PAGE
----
JACKSON, Miss. (WJTV) – The Museum of Mississippi History and the Mississippi Civil Rights Museum will celebrate their 5th anniversary in December. One of the key artifacts in the First Peoples Gallery received a facelift ahead of the anniversary.
The 500-year-old dugout canoe has been redisplayed in a bigger, and more importantly, brighter setting.
“Essentially, we went from a much smaller, more confined exhibit case that in many ways made it hard to see the canoe, and we created this new steel and glass enclosure here with the high walls, the large glass panels and really made some significant improvements in the lighting to amplify and make this canoe visible and really give sort of a great wow factor and impact here for our visitors,” explained Shane Keil, deputy director of the museums with the Mississippi Department of Archives and History (MDAH).
There are older Native American creations in the state. The mounds come to mind. They are hundreds to thousands of years old. Emerald Mound, off the Natchez Trace north of Natchez, is the second largest ceremonial mound in the nation.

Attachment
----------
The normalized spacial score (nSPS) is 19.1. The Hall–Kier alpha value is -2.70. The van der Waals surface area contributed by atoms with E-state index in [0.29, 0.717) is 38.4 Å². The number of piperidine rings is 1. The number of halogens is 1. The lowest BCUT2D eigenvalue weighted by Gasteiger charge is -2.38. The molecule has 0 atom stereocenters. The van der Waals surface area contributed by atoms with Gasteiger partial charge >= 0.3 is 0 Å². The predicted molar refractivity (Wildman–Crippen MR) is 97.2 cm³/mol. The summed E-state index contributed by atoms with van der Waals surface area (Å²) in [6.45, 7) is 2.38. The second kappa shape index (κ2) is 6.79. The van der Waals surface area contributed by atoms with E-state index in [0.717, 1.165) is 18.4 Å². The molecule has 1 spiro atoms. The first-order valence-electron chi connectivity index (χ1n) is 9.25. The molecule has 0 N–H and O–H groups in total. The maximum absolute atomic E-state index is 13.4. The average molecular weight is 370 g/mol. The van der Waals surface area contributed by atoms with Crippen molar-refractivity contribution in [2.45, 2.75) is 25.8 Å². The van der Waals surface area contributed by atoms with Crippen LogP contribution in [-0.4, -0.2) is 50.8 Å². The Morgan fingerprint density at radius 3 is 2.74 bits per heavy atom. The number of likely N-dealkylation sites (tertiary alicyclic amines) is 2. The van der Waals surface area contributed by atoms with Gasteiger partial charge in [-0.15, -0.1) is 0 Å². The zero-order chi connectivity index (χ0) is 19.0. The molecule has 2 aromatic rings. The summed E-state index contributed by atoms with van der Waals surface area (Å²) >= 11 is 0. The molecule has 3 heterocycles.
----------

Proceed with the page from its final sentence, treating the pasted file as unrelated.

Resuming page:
We also have pottery. There is some at the Two Museums, but the best collection of Native American pottery in the state is probably at the Museum of the Delta in Greenwood.
“So, this would have been entirely chipped and charred and then chipped by hand using tools. And what’s really remarkable about this canoe is not only that it has survived and is obviously in this great a shape 500 years later, but really the thin walls of the wood of the canoe, in many places only about two inches or less thick. So, it really shows you just the craftsmanship and the abilities that the native peoples had at the time to use those tools and create a structure like this,” said Keil.
The canoe is now the centerpiece it deserves to be. The 5th anniversary celebration weekend of the Two Mississippi Museums is coming up on December 9 and 10.